Patching is essential for the very simple reason that software is inherently vulnerable. It is easy to forget in this digital age that the hundreds of thousands of lines of code out there are all written by humans. Unfortunately, people aren’t perfect and often make mistakes, which means that no software is completely free of all errors or immune to cyberattacks. Furthermore, as software ages the more likely it is that vulnerabilities will be exposed and thus become vulnerable to exploitation.
WannaCry illustrated that a lot of known vulnerabilities don’t get patched. Patching was available for supported Windows operating systems before and after WannaCry hit and Microsoft pushed an emergency patch for unsupported versions including XP, Vista, Windows 8, and Server 2003 and 2008 Editions. Despite this, it appeared organisations didn’t learn their lesson as a month later thousands of organisations globally became victims of the NotPetya attack, which also exploited vulnerabilities which had existing patches.
IT health checks are crucial - just because a patch is available doesn’t always mean that it is being implemented correctly and this needs to change within all organisations. And with the annual average cost of cyberattacks per business valued at $11.7 million in 2017 (opens in new tab), organisations can’t afford not to carry out basic security maintenance that ensures that patches are being implemented properly.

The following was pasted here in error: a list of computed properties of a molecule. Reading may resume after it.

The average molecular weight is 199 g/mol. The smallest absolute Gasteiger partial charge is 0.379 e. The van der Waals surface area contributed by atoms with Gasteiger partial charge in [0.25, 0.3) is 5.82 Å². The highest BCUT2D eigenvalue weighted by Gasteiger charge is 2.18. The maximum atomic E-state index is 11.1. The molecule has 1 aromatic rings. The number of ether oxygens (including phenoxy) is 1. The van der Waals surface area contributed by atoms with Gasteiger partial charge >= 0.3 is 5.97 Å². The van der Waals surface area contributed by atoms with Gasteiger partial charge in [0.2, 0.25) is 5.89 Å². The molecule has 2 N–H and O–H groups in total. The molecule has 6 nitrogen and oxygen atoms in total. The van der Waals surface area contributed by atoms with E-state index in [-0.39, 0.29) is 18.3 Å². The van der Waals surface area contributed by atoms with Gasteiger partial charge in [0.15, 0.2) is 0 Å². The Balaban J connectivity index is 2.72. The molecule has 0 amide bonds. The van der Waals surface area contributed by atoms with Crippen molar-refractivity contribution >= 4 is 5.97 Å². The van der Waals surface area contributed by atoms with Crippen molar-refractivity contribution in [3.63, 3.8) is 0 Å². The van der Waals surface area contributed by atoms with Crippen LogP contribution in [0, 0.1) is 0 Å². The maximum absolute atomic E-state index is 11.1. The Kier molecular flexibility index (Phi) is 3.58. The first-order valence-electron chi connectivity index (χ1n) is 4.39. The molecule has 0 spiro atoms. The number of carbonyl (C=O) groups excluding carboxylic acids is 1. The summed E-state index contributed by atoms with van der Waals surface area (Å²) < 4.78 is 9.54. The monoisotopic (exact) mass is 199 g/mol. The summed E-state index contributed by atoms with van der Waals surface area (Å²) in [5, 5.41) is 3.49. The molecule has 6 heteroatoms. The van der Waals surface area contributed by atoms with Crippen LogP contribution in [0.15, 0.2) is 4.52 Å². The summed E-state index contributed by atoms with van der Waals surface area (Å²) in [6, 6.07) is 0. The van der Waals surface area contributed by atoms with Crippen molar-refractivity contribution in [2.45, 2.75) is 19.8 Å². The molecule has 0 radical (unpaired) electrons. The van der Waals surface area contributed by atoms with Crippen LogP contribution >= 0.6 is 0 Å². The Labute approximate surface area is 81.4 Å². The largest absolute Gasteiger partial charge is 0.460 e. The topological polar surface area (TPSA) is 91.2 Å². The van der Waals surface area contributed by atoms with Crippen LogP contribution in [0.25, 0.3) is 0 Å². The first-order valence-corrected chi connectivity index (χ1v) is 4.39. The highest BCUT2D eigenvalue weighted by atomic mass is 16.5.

Automation Can Lighten the Load
An unpatched hole is like an open window or an unlocked door to a hacker. This raises an important question: if patching is so essential, why did 93% of organisations who reported a security incident fail to properly implement cybersecurity basics (opens in new tab) last year? The problem with patching is that it is a long, wearisome process when done manually. Furthermore, organisations often forget that that programs and data hosted on virtual servers and in the cloud need to be patched, as well as physical devices. There is certainly a lot to think about to ensure that the job gets done correctly.
This is why I suggest that organisations should look into automating their patching. This would ensure that systems are continuously scanned for missing patches and automated solutions can deploy patches where necessary and without human intervention. Cybersecurity teams would therefore have more time to dedicate to more proactive tasks, and can receive real-time reporting in order to remain informed, and compliant with the upcoming GDPR and NIS regulations which require full visibility into an organisation’s systems.
So, this National Clean Up Your Computer Day, definitely do seize the opportunity to remind your employees to perform basic maintenance on their computers, for example make sure that unused and duplicated files and programs are deleted. But, even more importantly, I just want to hit home that you should take this opportunity to ensure that your cybersecurity basics are being implemented properly within your organisation to ensure that internal security is strong from the ground up.
Chris Goettl, Director of Product Management, Security at Ivanti (opens in new tab)
Image Credit: Eugenio Marongiu / Shutterstock